5. Slow down the input process.
One CTO I worked with ran around with a stack of 3×5 notecards everywhere. Any time someone brought something up that needed to be done, he would give them a stack of cards and say, “Go ahead and write me every use case you can about that feature set. Then schedule a meeting with Kelly to flesh them out. We’ll look at them prior to the next sprint planning session.”
I loved this approach. First, it was so analog it was hard for people to not get it. Sometimes the tools that have been designed for power users get in the way of thoroughness and thoughtfulness of simply putting pen to paper. Second, it established a timeline that the reporter him or herself would be responsible for adhering to. Sprint planning happens every thursday from noon to 4. Get your stories straight with the help of the PM before that meeting. Last, the cards themselves were effective props. If a story was completed, the card itself was taken over to the person who reported it who then had the pleasure of ripping it up. So much smile.
6. I’m not building a religion, I’m building a church.*
Let marketing build the religion.
7. I’m a CTO, not a scientist.
This is my favorite. The only people I’ve worked with who call themselves scientists are data scientists. However in most orgs, the developers have Computer Science degrees. The CTO almost certainly does. Yet, they go by developers, engineers, designers, directors, chiefs, leads or architects. Why not scientist?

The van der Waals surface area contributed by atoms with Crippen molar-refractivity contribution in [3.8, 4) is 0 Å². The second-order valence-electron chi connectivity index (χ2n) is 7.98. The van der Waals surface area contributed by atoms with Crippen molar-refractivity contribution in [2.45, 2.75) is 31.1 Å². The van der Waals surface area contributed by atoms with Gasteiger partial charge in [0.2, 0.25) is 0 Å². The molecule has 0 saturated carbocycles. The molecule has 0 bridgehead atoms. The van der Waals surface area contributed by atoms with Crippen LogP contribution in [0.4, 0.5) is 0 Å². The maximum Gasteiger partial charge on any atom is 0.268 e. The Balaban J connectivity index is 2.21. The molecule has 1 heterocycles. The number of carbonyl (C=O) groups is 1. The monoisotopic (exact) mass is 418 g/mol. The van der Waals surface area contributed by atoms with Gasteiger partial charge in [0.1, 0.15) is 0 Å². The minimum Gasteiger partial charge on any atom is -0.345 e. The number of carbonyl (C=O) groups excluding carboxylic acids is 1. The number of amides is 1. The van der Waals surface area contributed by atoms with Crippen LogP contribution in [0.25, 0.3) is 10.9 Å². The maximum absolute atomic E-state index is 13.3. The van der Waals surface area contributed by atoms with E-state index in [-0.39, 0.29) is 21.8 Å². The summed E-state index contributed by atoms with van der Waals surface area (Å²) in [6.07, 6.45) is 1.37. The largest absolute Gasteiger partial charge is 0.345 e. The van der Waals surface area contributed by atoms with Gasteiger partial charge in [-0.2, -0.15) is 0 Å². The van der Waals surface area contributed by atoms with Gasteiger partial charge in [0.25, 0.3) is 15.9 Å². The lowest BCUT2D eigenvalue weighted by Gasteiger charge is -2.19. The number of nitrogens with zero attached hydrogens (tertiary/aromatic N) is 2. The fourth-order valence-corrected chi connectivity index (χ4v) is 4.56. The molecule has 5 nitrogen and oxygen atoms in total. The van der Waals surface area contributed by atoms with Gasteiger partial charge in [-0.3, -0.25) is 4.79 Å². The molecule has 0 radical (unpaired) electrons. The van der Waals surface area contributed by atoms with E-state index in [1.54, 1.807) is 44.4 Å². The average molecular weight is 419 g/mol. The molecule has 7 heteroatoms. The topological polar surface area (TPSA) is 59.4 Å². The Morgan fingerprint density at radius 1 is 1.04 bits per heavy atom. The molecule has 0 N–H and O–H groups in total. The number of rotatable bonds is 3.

I think the answer boils down to the intentions. Scientists, even data scientists, spend much of their day running experiments. The process is mostly academic. Whereas engineers are living in the world of applied sciences; that is, applications are the manifestation of knowing what works for ensuring this equation always stays true:
solution > problem
The exercise is not academic. It’s practical. And it’s why you are a CTO, an officer of a company, and not a hacker. My job as the product manager is not to minimize the hacking (the CTO will help there) but to make sure the problem exists and set priorities for its problem-solvers to apply their science.